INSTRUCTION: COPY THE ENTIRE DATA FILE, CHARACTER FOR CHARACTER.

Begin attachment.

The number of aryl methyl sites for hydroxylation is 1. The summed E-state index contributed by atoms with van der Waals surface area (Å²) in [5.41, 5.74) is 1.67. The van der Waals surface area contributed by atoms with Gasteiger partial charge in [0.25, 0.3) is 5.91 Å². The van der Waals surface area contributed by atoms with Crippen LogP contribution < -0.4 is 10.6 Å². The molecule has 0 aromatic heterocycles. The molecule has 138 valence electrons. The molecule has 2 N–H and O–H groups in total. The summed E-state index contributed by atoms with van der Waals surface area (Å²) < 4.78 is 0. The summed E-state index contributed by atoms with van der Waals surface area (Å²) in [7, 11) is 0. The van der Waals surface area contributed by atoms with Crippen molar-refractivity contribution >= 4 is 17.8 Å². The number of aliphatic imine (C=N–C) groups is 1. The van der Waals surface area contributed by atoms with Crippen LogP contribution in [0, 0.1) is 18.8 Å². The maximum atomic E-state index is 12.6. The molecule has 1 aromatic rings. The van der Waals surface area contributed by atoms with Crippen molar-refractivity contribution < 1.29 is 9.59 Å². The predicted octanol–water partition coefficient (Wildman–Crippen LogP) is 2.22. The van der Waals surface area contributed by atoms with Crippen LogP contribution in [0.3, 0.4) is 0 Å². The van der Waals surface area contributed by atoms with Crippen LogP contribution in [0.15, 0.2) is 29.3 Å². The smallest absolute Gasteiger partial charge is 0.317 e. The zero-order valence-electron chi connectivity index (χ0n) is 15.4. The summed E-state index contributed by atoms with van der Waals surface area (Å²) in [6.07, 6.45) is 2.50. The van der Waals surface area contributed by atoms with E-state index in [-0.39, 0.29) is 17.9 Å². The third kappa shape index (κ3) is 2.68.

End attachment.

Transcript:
The number of aryl methyl sites for hydroxylation is 1. The summed E-state index contributed by atoms with van der Waals surface area (Å²) in [5.41, 5.74) is 1.67. The van der Waals surface area contributed by atoms with Gasteiger partial charge in [0.25, 0.3) is 5.91 Å². The van der Waals surface area contributed by atoms with Crippen LogP contribution < -0.4 is 10.6 Å². The molecule has 0 aromatic heterocycles. The molecule has 138 valence electrons. The molecule has 2 N–H and O–H groups in total. The summed E-state index contributed by atoms with van der Waals surface area (Å²) < 4.78 is 0. The summed E-state index contributed by atoms with van der Waals surface area (Å²) in [7, 11) is 0. The van der Waals surface area contributed by atoms with Crippen molar-refractivity contribution >= 4 is 17.8 Å². The number of aliphatic imine (C=N–C) groups is 1. The van der Waals surface area contributed by atoms with Crippen LogP contribution in [0, 0.1) is 18.8 Å². The maximum atomic E-state index is 12.6. The molecule has 1 aromatic rings. The van der Waals surface area contributed by atoms with Crippen molar-refractivity contribution < 1.29 is 9.59 Å². The predicted octanol–water partition coefficient (Wildman–Crippen LogP) is 2.22. The van der Waals surface area contributed by atoms with Crippen LogP contribution in [0.3, 0.4) is 0 Å². The van der Waals surface area contributed by atoms with Crippen LogP contribution in [0.15, 0.2) is 29.3 Å². The smallest absolute Gasteiger partial charge is 0.317 e. The zero-order valence-electron chi connectivity index (χ0n) is 15.4. The summed E-state index contributed by atoms with van der Waals surface area (Å²) in [6.07, 6.45) is 2.50. The van der Waals surface area contributed by atoms with E-state index in [-0.39, 0.29) is 17.9 Å². The third kappa shape index (κ3) is 2.68.